I titled the last “What I love about WAR” post with part 1 for a reason. The reason: there will be several parts (supplies!). However, no one knows exactly how many parts there will be, because this particular blogger is prone to sloth, laziness and occasional weltschmerz. If you are reading this post, consider yourself lucky.
I’ve only seen a few MMOs that really give a S&B tank a role in PvP and WAR is one of them. Granted, the concept of S&B over damage tanks wasn’t taken quite as far as some would like, but the adaptation of traditional tank abilities into PvP was something that I would love to see more games do. Taunt increasing the tank’s damage against that target unless hit three times was a good start, but it only really benefited dps tanks. Something like taunt forcing a retarget on the tank or increasing all damage taken by the target would probably be more in line with the role of the class.
Guard is an ability that completely changes the face of the battlefield. It gives the tank the traditionally defined role in PvP, which is to soak up damage and direct the battle. And soak up damage they do.
There’s a few other abilities that, perhaps weren’t implemented correctly, but look amazing for tanking in PvP as a concept. AoE taunt that decreases damage dealt by 30% had the flaw of being removed once the tank is hit three times, but even so it severely affected large scale fights. Similarly, tanking specific morale abilities (Distracting Bellow, Immaculate Defense) were absolutely game changing and a must to have when engaging large groups of enemies.
I would like to see S&B tanks have more tanking utility over damage tanks in WAR, but that was beginning to change around the time I left. I am not sure of the balance between the two these days.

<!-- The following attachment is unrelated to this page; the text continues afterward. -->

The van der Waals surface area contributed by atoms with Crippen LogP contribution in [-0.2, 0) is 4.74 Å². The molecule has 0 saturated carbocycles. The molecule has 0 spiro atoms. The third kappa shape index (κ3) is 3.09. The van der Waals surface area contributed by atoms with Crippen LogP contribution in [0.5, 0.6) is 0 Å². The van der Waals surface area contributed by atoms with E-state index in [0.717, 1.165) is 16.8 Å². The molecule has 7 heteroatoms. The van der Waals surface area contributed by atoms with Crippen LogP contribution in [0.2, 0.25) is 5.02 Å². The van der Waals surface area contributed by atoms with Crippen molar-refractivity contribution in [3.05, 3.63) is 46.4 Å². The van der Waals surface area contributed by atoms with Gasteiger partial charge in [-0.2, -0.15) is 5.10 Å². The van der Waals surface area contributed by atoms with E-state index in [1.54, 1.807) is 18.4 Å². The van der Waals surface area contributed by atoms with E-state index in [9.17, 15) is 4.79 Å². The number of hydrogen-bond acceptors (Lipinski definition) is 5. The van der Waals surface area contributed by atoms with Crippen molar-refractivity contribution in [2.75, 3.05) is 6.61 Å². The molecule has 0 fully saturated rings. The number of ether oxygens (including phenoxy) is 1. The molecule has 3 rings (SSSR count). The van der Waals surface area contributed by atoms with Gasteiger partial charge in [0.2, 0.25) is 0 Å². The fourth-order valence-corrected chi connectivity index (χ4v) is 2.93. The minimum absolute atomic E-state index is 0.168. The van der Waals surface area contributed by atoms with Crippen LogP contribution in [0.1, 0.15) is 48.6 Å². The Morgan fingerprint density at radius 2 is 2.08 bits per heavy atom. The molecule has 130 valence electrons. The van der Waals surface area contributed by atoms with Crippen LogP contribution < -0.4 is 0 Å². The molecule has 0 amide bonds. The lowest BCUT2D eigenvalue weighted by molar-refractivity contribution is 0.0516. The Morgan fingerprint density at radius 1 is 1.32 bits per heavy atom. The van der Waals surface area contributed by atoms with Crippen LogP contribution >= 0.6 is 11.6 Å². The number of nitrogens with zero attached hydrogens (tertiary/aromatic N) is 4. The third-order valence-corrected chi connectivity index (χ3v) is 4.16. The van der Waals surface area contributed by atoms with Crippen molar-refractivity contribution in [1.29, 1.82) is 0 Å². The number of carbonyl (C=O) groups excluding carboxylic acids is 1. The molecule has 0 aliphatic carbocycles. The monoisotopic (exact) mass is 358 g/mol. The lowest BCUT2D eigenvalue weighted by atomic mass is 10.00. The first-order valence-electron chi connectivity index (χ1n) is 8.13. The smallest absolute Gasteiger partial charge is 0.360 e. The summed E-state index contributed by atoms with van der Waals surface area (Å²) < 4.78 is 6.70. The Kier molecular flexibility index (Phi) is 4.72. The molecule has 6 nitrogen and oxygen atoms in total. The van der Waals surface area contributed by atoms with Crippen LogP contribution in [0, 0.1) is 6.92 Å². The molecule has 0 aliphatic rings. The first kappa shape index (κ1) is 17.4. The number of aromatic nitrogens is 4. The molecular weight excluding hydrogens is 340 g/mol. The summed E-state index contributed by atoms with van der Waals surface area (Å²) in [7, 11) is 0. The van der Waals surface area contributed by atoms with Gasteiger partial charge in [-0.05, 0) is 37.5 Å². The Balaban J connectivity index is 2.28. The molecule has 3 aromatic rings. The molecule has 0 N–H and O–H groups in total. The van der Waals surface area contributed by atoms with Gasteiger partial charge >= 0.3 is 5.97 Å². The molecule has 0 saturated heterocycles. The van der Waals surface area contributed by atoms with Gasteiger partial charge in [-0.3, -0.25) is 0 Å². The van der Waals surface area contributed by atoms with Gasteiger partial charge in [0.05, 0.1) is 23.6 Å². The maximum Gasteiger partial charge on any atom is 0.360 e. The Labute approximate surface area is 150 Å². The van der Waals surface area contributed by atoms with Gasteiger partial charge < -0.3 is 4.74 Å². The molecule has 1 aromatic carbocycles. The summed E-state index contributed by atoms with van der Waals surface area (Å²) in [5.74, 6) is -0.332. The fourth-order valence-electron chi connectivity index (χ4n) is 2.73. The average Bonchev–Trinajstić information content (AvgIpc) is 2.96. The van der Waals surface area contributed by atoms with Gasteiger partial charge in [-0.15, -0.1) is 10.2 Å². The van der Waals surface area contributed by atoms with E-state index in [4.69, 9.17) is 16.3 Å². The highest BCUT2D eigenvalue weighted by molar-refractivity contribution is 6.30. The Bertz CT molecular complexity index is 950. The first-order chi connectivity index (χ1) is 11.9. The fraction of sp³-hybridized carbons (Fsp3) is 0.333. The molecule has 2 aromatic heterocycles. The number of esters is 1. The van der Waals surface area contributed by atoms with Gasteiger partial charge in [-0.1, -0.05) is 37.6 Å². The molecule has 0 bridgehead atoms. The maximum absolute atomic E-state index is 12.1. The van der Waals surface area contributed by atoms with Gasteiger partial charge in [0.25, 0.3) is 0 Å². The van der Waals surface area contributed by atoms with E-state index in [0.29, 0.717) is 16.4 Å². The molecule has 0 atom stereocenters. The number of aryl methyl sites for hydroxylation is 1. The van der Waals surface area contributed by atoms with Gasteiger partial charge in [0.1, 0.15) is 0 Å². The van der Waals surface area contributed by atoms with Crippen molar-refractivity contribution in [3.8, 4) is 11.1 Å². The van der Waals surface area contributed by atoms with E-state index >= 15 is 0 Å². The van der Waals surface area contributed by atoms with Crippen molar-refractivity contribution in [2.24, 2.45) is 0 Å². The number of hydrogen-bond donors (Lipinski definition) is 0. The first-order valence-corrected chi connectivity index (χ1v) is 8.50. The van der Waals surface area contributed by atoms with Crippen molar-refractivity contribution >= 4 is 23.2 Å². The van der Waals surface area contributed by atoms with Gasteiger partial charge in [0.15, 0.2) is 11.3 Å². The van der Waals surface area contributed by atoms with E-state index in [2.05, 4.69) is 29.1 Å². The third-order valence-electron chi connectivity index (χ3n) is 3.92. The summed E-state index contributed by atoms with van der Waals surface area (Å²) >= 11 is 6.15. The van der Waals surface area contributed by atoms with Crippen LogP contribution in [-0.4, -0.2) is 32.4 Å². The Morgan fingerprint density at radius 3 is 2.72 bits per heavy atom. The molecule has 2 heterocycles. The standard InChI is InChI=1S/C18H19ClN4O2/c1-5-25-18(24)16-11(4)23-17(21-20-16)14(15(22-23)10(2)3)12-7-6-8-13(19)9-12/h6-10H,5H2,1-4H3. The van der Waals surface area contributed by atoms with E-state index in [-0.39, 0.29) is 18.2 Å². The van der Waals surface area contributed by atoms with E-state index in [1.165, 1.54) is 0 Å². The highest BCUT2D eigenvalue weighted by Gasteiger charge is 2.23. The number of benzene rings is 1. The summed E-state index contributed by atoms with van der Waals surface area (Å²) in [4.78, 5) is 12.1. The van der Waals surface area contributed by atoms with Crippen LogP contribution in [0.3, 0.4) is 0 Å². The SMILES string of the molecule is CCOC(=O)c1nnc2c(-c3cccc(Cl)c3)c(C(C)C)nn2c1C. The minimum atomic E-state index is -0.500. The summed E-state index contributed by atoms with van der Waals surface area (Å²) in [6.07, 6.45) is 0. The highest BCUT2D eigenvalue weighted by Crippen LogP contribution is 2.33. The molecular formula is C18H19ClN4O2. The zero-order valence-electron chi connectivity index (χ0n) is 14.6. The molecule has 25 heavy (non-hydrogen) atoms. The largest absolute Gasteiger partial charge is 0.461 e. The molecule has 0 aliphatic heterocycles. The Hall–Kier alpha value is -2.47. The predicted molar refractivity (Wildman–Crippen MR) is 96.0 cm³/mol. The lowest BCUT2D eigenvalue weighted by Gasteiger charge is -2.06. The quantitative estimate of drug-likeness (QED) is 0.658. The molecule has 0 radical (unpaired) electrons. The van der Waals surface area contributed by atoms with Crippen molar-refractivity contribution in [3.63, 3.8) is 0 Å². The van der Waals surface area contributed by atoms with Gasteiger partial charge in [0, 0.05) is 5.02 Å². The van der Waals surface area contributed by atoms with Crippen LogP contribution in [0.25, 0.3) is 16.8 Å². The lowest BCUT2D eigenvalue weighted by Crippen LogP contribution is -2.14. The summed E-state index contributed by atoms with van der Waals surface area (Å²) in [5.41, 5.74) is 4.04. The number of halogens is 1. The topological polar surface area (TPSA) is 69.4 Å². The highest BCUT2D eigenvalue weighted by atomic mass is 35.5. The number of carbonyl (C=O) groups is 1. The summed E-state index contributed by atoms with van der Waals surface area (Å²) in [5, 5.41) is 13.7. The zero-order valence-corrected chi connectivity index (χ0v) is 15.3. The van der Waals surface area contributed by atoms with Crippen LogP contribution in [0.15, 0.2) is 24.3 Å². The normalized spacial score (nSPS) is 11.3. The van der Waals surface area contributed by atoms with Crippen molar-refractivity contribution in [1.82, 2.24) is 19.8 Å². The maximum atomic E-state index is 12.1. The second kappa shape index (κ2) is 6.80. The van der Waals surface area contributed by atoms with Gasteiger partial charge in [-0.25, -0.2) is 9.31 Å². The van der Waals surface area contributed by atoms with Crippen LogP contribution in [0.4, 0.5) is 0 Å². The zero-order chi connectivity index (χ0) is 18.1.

Now, you might argue that the PQ system was implemented wrongly, that it was flawed and that it didn’t accomplish what Mythic set out to do. But there is no doubt about the fact that this was the first game-wide implementation of this concept we saw in MMOs. And as you might be aware, the first time any conceptual idea is put into practice is the first time you can see the flaws you failed to see on the drawing board.
As such, I’d say that the implementation of Public Quests in WAR was a successful one. The fact that it wasn’t one of the defining features of the game, unlike the advertisements suggested, can probably be attributed to the fact that this particular MMO’s focus was PvP and not PvE.
If you’d set out to evaluate the implementation of PQs into WAR as a genre defining feature, you’d surely conclude that it had far more influence than initially expected. For one, there was a whole MMO built around that idea, namely Rift. Then there’s the biggest MMO developer currently in existence figuring out ways to subtly implement this very idea (although rethought to fit the universe) into their game.
I’d say that Mythic hit the nail on the head with this one. Not to mention the fact that I enjoyed public quests. At least in the beginning, they truly were WAR’s defining feature. Until we discovered RvR, that is.
The appearance system, although implemented quite late (at least considering Mythic were familiar with it from DAoC), is something I miss in many games. The idea of retaining your favourite look, no matter what items you are actually using is something that should appeal to the core idea of MMO games in general. And yet, you can count on the fingers of one hand the number of games that are actually using such a system. WAR, LOTRO, Rift. Can you name any more?
I loved hunting pieces for my character’s appearance (together with hunting for unlocks and titles) and I know for a fact that it was a thing of interest for most of my guild members. Together with dying armor, armor appearance lends to customizing your avatar which is traditionally the essence of any game that’s leaning on RPG ideas.
More of this please. And not in the form of “free to play” cosmetic additions, but rather as a part of the game that’s consciously developed to cater to a specific kind of player. Not many MMOs try to fill this playstyle niche, similar to how very few games cater to the roleplaying crowd.